Trees outside of dense forests in Ethiopia
Tree Cover Data Sets on Global Forest Watch, Explained
The emergence of new Earth observation data has radically improved our ability to map tree cover, while automated methods and lower computing costs have accelerated the production of data sets to inform our understanding of the global distribution of trees. Global Forest Watch (GFW) hosts three tree cover data sets, including World Resources Institute’s (WRI) newly updated Tropical Tree Cover data (formerly called Trees in Mosaic Landscapes).
These data sets vary in geographic and temporal coverage, resolution, how they define tree cover and other characteristics that can make each best suited for different use cases. Here, we explain these differences and how all three data sets provide valuable information on the extent of forests across the tropics and around the globe.
What tree cover data sets are available on GFW?
Years of Coverage
Tree Canopy Cover
Tree cover (%)
All vegetation ≥5m in height.
Tree Cover Height
Tree height (m)
Woody vegetation ≥3m in height
Tropical Tree Cover*
Woody vegetation ≥5m in height, or ≥3m in height with canopy requirement.
Woody vegetation 3-5m in height must have a ≥5m crown diameter.
* This data set is available as tree extent at 10 m resolution or tree cover percent at 0.5 ha resolution
Tree Canopy Cover
In 2013, experts at the University of Maryland’s (UMD) GLAD Lab published the Tree Canopy Cover data set, which maps tree canopy cover across the globe at a 30-meter resolution and is available on GFW for the years 2000 and 2010. This data set was among the first efforts to map tree cover at a global scale using medium resolution imagery. Furthermore, it established a baseline for the annual tree cover loss data; these data sets together served as the basis for the launch of Global Forest Watch in 2014.
The Tree Canopy Cover layer estimates percent tree cover, which measures the density of tree canopy cover within a 30-meter pixel. The data set defines trees as all vegetation of at least five meters in height and is derived from Landsat imagery.
Tree Cover Height
In 2021, experts at the UMD’s GLAD Lab published the Tree Cover Height data set, which maps tree cover height across the globe at a 30-meter resolution and is available on GFW for the years 2000 and 2020. This data set allows for improved detection of tree cover gain and serves as the basis for the 20-year net change data on GFW. Unlike tree canopy cover, which reaches its maximum soon after tree growth begins, tree height changes gradually and is linearly related to forest biomass and carbon storage.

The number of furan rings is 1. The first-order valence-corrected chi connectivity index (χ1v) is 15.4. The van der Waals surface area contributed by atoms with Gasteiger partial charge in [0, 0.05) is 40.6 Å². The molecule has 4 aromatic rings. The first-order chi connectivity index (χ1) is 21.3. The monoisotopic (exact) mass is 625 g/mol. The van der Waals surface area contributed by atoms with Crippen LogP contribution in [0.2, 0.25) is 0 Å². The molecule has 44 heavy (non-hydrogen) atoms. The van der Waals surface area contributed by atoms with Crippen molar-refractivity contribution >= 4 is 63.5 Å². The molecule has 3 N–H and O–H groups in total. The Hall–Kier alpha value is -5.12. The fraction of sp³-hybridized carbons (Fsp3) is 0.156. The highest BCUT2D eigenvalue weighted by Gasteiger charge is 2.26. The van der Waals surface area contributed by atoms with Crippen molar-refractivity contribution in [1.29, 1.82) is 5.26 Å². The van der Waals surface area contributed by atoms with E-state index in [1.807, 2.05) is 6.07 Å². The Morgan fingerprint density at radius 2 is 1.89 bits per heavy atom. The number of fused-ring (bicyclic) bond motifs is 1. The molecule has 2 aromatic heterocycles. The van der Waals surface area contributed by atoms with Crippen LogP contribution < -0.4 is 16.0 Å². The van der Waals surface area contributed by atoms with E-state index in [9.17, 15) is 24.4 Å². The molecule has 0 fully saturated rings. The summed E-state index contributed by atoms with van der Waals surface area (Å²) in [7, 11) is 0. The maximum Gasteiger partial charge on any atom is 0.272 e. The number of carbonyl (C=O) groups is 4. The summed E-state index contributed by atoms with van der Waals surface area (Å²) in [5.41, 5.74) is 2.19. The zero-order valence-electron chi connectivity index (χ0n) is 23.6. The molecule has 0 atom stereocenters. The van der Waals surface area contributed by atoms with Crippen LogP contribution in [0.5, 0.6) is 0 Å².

The Tree Cover Height layer estimates tree canopy height, which refers to the height of the tree canopy in meters within a 30-meter pixel. The data set defines trees as woody vegetation of at least three meters in height and is derived from Global Ecosystem Dynamics Investigation (GEDI) LiDAR measurements and Landsat imagery. This data set estimates the 95th percentile of tree canopy height, and accordingly will represent the upper bounds of height for pixels with fractional tree cover, or pixels with variable canopy height.
Tropical Tree Cover
This year, WRI updated the Tropical Tree Cover data set (now available for download), which maps tree cover across the tropics at a 10-meter resolution and is available on GFW for the year 2020. Unlike the other data sets, the Tropical Tree Cover data set is based on imagery from Sentinel satellites, which increased the resolution of freely available remote sensing data to 10 meters when launched in 2015. This data set capitalized on the advancement in resolution to improve tree cover detection in non-forested areas, especially in drylands, urban areas and on cropland, and our ability to monitor trees at small spatial (local) scales.
The Tropical Tree Cover estimates tree extent, which refers to the probability that one or more tree canopies intersect the middle point of a 10-meter pixel (on GFW, we display the tree extent data with a probability threshold of 40%). “Percent tree cover” is derived by averaging tree extent probabilities at a half-hectare scale. Both the 10-meter and the half-hectare versions of the Tropical Tree Cover data set are available to users on GFW. The Tropical Tree Cover data set defines trees as woody vegetation greater than five meters in height, or between three to five meters with a minimum canopy diameter of five meters. The data is derived from Sentinel 1 and Sentinel 2 imagery. Visit the Help Center to learn more about Tropical Tree Cover.
How do these data sets differ and what does this mean in practice?
Differences in Spatial Resolution